Definitions differ as to what constitutes a historical novel. On the one hand the Historical Novel Society defines the genre as works "written at least fifty years after the events described", while critic Sarah Johnson delineates such novels as "set before the middle of the last [20th] century […] in which the author is writing from research rather than personal experience." Then again Lynda Adamson, in her preface to the bibliographic reference work World Historical Fiction, states that while a "generally accepted definition" for the historical novel is a novel "about a time period at least 25 years before it was written", she also suggests that some people read novels written in the past, like those of Jane Austen (1775–1817), as if they were historical novels.
Historical fiction sometimes encouraged movements of romantic nationalism. Walter Scott's Waverley novels created interest in Scottish history and still illuminate it. A series of novels by Józef Ignacy Kraszewski on the history of Poland popularized the country's history after it had lost its independence in the Partitions of Poland. Henryk Sienkiewicz wrote several immensely popular novels set in conflicts between the Poles and predatory Teutonic Knights, rebelling Cossacks and invading Swedes. He won the 1905 Nobel Prize in literature. He also wrote the popular novel, Quo Vadis, about Nero's Rome and the early Christians, which has been adapted several times for film, in 1913, 1924, 1951, 2001 to only name the most prominent. Sigrid Undset's Kristin Lavransdatter fulfilled a similar function for Norwegian history; Undset later won a Nobel Prize for Literature (1928).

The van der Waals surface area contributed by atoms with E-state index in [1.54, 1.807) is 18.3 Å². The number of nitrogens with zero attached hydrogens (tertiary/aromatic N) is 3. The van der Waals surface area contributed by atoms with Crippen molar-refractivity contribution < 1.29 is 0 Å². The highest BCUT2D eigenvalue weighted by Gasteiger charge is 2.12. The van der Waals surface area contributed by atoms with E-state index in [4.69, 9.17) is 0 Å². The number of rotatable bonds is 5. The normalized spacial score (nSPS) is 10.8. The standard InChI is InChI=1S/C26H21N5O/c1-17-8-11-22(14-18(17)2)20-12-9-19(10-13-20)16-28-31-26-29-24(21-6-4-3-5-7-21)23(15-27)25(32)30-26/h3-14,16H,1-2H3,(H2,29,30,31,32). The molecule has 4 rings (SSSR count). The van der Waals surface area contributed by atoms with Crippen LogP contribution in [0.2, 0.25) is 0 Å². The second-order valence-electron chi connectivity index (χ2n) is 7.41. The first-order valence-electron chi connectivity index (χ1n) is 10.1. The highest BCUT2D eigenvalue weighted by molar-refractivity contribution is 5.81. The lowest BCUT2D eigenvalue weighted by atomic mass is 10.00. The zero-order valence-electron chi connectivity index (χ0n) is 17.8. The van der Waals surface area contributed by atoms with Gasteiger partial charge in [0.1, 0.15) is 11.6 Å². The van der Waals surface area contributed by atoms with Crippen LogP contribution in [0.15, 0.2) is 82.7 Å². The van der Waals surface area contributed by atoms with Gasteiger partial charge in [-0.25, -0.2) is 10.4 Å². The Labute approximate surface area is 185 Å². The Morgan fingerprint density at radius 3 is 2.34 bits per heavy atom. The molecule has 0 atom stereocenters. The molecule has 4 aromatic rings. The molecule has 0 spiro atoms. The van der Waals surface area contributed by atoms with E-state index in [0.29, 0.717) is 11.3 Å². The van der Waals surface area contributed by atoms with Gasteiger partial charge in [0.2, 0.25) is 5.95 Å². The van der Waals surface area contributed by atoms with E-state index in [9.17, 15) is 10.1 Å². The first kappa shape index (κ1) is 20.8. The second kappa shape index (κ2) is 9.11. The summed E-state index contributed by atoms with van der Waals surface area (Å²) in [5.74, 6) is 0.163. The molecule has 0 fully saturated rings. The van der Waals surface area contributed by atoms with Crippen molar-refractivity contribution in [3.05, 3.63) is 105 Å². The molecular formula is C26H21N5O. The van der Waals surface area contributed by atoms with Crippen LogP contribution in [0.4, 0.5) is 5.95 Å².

Many early historical novels played an important role in the rise of European popular interest in the history of the Middle Ages. Victor Hugo's The Hunchback of Notre Dame often receives credit for fueling the movement to preserve the Gothic architecture of France, leading to the establishment of the Monuments historiques, the French governmental authority for historic preservation. Rita Monaldi and Francesco Sorti's historical mystery saga Imprimateur Secretum Veritas Mysterium has increased interest in European history and features famous castrato opera singer Atto Melani as a detective and spy. Although the story itself is fiction, many of the persona and events are not. The book is based on research by Monaldi and Sorti, who researched information from 17th-century manuscripts and published works concerning the siege of Vienna, the plague and papacy of Pope Innocent XI.
The genre of the historical novel has also permitted some authors, such as the Polish novelist Bolesław Prus in his sole historical novel, Pharaoh, to distance themselves from their own time and place to gain perspective on society and on the human condition, or to escape the depredations of the censor.
In some historical novels, major historic events take place mostly off-stage, while the fictional characters inhabit the world where those events occur. Robert Louis Stevenson's Kidnapped recounts mostly private adventures set against the backdrop of the Jacobite troubles in Scotland. Charles Dickens's Barnaby Rudge is set amid the Gordon Riots, and A Tale of Two Cities in the French Revolution.
In some works, the accuracy of the historical elements has been questioned, as in Alexandre Dumas' Queen Margot. Postmodern novelists such as John Barth and Thomas Pynchon operate with even more freedom, mixing historical characters and settings with invented history and fantasy, as in the novels The Sot-Weed Factor and Mason & Dixon respectively. A few writers create historical fiction without fictional characters. One example is the historical mystery series Masters of Rome by Colleen McCullough.